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19th Century Mormon & Western Manuscripts: Mormon Battalion (1846-1847)

Guide to the 19th Century Mormon & Western Manuscripts Collection at L. Tom Perry Special Collections

Collections on the Mormon Battalion (1846-1847)

The following are selections of manuscript collections located in the L. Tom Perry Special Collections containing information related to the Mormon Battalion, a group of about 500 Latter-day Saints who joined the United States Army in 1846, during the Mexican-American War, to help provide financial support for their families and other Mormon pioneers. For additional collections related to this era, contact Ryan Lee, curator of 19th Century Mormon and Western Manuscripts.

  • An appeal to the president of the United States, 1846 June 1 (MSS 241): Handwritten copy of a letter from Jesse C. Little appealing to the president of the United States, James K. Polk. The item was copied in 1890, but the original was dated 1 June 1846. The letter states that the Mormons have been persecuted and appealed for aid. It is believed that Polk's call for volunteers to fight in the war with Mexico was an answer to this request. The "Mormon Battalion" was formed in consequence.
  • Samuel Hollister Rogers diary, volume 1, 1841-1855 (MSS 1134, Box 1, Folder 1): Volume includes an autobiographical sketch for Rogers, from his birth in 1819 to life in Kirtland, Ohio and Nauvoo, Illinois, as an early member of The Church of Jesus Christ of Latter-day Saints. Central to Rogers' diary is his experience in the Mormon Battalion from July 1846 to July 1847. Dated 1841-1855.
  • Thomas L. Kane collections:
    • James Allen note to Thomas L. Kane, 1846 July 22 (Vault MSS 792, Series 3, Sub-series 3, Box 14, Folder 7): Note signed by Allen, Camp [Mormon Battalion?], authorizing Kane to buy three gallons of whiskey, dated July 22, 1846.  Digitized copy available here.
    • Philip St. George Cooke orders no. 1, 1846-1847 (Vault MSS 792, Series 3, Sub-series 3, Box 14, Folder 8): Order from Lt. Col. P.S. George Cooke, San Diego, read to the Battalion at Retreat parade San Luis Rey, February 4, 1847, giving congratulations on completing the march to the Pacific, recounts the hardships of the journey, includes extract from Cooke's official journal, dated December 20, 1846. Dated January 30, 1847.  Digitized copy available here.
    • Thomas L. Kane letter and sketches to John K. Kane, 1846 July (Vault MSS 792 Series 3 Sub-Series 2 Box 14, Folder 4, Item 2): Letter from Kane from Winter Quarters to John K. Kane. Contains a letter of introduction for Orson Hyde, dated July 25, 1846 and enclosed are two sketches of Winter Quarters (formerly in 3 pieces) titled: "My wagon-the first camp," "Distant view," and "Enlisting Camp of the Mormons," all drawn on the back of invitations. The last ("Enlisting Camp") has brief explanation written on reverse side of sketch: "The eye is on a high hill. Capt. Allan’s tent. Immediately on the right at its foot begins the road that comes from Pisgah to the Missouri (B) and continues all along the Prairie Bottom. marked here & there by waggons drawn by ox teams . . . The distant line of timber. C. marks the course of the Missouri. Some trees small mark the course of a creek [spring written but crossed out] in the meadow at the right & front. The other marks mean waggons tents or cattle the more speckly generally cattle which crowd every hill-side & meadow – but the low speckles on the distant prairie bottoms are camps. The nos. 1. 2. 3. 4. 5. 6. denote relative distance." One is dated July 14, 1846, the other two are dated July 29, 1846. Digitized copy available here.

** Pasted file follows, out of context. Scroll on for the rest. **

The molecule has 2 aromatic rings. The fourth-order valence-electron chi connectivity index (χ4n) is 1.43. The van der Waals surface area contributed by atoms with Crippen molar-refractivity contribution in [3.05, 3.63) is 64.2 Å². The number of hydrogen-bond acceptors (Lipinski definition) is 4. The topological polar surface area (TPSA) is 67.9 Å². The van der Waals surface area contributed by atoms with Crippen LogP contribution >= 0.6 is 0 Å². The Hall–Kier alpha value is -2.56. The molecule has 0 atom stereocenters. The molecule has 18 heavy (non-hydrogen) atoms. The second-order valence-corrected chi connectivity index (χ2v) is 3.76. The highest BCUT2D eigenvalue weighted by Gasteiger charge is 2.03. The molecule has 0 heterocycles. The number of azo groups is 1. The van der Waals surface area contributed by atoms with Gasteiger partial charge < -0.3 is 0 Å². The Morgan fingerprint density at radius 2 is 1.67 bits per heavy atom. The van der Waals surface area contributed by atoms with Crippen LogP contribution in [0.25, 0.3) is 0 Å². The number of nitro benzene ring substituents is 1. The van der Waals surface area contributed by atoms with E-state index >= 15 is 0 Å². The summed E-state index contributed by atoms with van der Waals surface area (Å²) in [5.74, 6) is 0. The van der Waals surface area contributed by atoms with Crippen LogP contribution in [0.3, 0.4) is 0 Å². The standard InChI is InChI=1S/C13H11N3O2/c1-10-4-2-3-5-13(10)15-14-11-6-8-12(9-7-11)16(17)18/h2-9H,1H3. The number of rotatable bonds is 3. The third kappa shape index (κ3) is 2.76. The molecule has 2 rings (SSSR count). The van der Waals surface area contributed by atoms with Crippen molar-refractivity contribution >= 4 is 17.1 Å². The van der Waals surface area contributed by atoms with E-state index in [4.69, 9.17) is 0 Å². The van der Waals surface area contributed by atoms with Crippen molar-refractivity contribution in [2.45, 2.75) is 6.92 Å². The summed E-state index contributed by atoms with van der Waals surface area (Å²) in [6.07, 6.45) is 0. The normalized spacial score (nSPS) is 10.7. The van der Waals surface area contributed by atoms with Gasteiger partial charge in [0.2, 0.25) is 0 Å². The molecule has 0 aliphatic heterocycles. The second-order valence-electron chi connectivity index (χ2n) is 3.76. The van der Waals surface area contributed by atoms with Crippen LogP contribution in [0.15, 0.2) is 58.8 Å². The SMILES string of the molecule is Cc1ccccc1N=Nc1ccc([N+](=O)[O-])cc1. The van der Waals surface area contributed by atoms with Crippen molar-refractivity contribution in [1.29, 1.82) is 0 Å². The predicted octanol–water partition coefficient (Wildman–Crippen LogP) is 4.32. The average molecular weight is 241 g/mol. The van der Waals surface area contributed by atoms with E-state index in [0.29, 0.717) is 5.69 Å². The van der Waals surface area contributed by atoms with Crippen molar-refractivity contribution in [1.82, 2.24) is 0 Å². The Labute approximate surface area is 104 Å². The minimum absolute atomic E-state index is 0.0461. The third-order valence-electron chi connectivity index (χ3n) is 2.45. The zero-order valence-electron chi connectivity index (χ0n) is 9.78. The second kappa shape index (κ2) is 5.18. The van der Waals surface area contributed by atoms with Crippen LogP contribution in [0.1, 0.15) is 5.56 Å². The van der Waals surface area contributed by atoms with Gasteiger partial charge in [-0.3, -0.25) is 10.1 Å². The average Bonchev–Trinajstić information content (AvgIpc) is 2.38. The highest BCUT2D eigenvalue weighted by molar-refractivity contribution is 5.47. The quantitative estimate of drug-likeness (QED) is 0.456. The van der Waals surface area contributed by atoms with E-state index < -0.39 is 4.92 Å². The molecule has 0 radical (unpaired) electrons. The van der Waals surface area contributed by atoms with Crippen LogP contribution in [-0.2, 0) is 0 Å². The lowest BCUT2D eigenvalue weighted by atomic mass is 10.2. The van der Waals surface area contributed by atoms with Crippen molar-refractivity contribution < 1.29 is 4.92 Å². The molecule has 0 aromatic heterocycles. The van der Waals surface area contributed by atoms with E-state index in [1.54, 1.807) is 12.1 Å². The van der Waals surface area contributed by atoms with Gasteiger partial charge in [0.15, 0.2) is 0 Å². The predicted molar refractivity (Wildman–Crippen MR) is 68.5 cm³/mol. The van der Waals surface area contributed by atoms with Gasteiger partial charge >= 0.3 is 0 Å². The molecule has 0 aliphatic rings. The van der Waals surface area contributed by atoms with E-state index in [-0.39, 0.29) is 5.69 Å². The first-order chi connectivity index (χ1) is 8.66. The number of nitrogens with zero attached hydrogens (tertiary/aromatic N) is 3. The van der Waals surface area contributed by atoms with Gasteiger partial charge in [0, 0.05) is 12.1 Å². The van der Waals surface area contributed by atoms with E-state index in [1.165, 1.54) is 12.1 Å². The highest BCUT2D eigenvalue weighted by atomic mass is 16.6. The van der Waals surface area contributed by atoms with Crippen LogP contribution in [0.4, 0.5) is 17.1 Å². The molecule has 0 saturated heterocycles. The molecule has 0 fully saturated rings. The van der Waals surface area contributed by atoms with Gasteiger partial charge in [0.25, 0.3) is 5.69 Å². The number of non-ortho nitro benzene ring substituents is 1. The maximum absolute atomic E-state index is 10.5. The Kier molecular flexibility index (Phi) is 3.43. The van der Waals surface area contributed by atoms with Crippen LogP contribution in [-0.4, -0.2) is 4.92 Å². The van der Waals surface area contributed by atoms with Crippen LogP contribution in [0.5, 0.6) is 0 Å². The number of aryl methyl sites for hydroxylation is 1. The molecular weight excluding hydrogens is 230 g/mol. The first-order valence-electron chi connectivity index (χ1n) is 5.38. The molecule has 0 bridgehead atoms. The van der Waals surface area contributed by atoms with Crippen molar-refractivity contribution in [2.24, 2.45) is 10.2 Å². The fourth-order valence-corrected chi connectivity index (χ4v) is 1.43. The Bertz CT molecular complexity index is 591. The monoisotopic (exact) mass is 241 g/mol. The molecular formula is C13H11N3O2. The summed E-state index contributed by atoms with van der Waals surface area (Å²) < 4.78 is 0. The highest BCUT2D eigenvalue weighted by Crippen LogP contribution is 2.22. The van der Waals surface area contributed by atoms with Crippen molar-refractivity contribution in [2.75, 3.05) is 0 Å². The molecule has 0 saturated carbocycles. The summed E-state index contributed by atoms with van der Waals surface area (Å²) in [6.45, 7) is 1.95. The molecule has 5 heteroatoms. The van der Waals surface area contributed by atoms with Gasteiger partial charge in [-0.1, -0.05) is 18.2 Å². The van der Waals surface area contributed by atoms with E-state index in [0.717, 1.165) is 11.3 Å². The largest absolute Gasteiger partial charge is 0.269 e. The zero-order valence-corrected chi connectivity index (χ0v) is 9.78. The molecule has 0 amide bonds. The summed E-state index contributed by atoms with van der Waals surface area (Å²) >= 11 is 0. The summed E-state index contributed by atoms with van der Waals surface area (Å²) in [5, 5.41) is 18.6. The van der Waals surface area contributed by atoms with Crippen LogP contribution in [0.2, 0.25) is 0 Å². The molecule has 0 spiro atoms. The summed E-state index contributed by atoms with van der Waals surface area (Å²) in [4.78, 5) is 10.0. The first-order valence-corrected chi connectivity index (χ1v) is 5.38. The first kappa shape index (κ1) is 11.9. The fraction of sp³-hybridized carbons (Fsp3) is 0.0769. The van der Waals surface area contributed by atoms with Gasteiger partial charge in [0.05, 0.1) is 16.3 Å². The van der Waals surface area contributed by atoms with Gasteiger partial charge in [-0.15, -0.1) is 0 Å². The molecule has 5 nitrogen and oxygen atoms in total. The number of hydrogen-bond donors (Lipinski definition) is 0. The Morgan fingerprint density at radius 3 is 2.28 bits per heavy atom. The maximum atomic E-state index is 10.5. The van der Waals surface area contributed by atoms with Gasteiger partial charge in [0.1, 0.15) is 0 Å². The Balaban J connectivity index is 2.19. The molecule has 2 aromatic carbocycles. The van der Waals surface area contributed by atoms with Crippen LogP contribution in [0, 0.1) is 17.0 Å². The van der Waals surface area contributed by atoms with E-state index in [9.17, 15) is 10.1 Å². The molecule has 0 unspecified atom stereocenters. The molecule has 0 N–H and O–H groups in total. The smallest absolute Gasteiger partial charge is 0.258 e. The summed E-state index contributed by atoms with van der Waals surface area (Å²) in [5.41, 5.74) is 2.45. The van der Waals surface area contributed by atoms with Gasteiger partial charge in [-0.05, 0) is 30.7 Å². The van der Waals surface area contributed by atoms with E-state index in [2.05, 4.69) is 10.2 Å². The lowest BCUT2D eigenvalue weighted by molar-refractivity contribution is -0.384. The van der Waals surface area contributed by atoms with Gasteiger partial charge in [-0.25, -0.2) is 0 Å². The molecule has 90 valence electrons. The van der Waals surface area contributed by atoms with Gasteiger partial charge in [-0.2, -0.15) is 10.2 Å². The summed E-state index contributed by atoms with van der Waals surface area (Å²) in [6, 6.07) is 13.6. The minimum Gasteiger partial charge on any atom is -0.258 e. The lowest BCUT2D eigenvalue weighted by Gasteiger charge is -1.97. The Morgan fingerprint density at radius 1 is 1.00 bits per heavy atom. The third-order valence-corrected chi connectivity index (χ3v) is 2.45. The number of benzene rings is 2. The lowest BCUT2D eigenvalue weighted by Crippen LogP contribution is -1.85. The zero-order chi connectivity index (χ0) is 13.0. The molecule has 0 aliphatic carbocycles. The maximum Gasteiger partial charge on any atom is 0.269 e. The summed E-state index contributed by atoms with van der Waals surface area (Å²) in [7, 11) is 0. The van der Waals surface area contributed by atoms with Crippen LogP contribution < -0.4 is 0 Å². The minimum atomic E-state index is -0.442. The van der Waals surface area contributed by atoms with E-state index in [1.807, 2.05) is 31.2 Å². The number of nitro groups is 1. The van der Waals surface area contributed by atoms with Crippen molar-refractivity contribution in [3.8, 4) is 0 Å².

• Brigham Young letter to James K. Polk, 1846 August 9 (Vault MSS 792 Series 3 Sub-Series 2 Box 14, Folder 4, Item 3): Letter from Young (Willard Richards clerk) to President Polk, saying that the Mormons are on a journey to west of the Rocky Mountains, within the basin of the Great Salt Lake or Bear River valley, enlistment of the Mormon Battalion, assured of the President's friendship to the Saints by Jesse Little and Thomas L. Kane, saying they support the Constitution but would rather leave than be subject to unfair governors, etc. They oppose the appointment of Lilburn W. Boggs as Governor of California, they will ask for a territorial government as soon as they settle in the West, expresses confidence in and support for President Polk, dated August 9, 1846. Digitized copy available here.